Scale-up of HIV treatment through PEPFAR: A historic public health achievement

Wafaa M. El-Sadr, Charles B. Holmes, Peter Mugyenyi, Harsha Thirumurthy, Tedd Ellerbrock, Robert Ferris, Ian Sanne, Anita Asiimwe, Gottfried Hirnschall, Rejoice N. Nkambule, Lara Stabinski, Megan Affrunti, Chloe Teasdale, Isaac Zulu, Alan Whiteside

Research output: Contribution to journalArticlepeer-review

67 Scopus citations


Since its inception in 2003, the US President's Emergency Plan for AIDS Relief (PEPFAR) has been an important driving force behind the global scale-up of HIV care and treatment services, particularly in expansion of access to antiretroviral therapy. Despite initial concerns about cost and feasibility, PEPFAR overcame challenges by leveraging and coordinating with other funders, by working in partnership with the most affected countries, by supporting local ownership, by using a public health approach, by supporting task-shifting strategies, and by paying attention to health systems strengthening. As of September 2011, PEPFAR directly supported initiation of antiretroviral therapy for 3.9 million people and provided care and support for nearly 13 million people. Benefits in terms of prevention of morbidity and mortality have been reaped by those receiving the services, with evidence of societal benefits beyond the anticipated clinical benefits. However, much remains to be accomplished to achieve universal access, to enhance the quality of programs, to ensure retention of patients in care, and to continue to strengthen health systems.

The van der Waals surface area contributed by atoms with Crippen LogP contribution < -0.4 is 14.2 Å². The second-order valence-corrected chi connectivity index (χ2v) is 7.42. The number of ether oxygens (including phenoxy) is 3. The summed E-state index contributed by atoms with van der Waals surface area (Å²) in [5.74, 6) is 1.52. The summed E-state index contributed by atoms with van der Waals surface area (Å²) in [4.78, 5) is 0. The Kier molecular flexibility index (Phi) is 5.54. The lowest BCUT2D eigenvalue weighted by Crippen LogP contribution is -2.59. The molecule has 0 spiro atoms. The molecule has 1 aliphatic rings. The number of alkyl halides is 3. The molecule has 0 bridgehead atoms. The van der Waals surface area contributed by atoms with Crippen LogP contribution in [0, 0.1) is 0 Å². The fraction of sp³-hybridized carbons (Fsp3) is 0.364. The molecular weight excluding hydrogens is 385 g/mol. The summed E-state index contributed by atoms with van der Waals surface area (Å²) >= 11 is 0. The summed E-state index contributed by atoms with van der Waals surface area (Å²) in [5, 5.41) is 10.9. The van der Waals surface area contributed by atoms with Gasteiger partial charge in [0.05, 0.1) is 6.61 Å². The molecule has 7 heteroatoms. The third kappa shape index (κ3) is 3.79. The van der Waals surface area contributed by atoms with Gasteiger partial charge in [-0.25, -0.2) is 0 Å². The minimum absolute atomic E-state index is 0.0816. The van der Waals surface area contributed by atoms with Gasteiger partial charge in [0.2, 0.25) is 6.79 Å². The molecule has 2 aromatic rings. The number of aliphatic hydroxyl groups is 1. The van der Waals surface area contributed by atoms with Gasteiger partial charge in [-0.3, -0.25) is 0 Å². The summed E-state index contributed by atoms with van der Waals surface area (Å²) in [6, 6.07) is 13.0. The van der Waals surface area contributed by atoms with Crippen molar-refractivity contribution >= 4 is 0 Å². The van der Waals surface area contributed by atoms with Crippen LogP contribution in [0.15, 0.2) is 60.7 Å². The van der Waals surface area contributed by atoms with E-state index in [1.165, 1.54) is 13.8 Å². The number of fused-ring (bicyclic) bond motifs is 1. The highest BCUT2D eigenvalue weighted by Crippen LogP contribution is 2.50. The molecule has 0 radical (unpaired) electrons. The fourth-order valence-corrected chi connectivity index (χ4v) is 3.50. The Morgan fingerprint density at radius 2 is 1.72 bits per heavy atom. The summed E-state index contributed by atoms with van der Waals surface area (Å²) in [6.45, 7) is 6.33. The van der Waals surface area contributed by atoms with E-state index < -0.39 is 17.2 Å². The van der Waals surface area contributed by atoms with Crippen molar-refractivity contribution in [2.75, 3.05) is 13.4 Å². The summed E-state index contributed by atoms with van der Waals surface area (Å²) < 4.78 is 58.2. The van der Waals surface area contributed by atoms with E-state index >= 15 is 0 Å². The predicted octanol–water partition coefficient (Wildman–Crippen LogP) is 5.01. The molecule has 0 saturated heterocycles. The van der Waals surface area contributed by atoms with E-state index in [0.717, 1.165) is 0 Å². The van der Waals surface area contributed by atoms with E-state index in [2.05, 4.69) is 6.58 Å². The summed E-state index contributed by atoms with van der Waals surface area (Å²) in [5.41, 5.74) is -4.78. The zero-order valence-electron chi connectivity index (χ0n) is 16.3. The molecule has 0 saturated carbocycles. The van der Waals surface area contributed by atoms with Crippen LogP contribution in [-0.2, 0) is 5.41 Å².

Original languageEnglish (US)
Pages (from-to)S96-S104
JournalJournal of Acquired Immune Deficiency Syndromes
Issue numberSUPPL.3
StatePublished - Aug 15 2012
Externally publishedYes

ASJC Scopus subject areas

  • Infectious Diseases
  • Pharmacology (medical)


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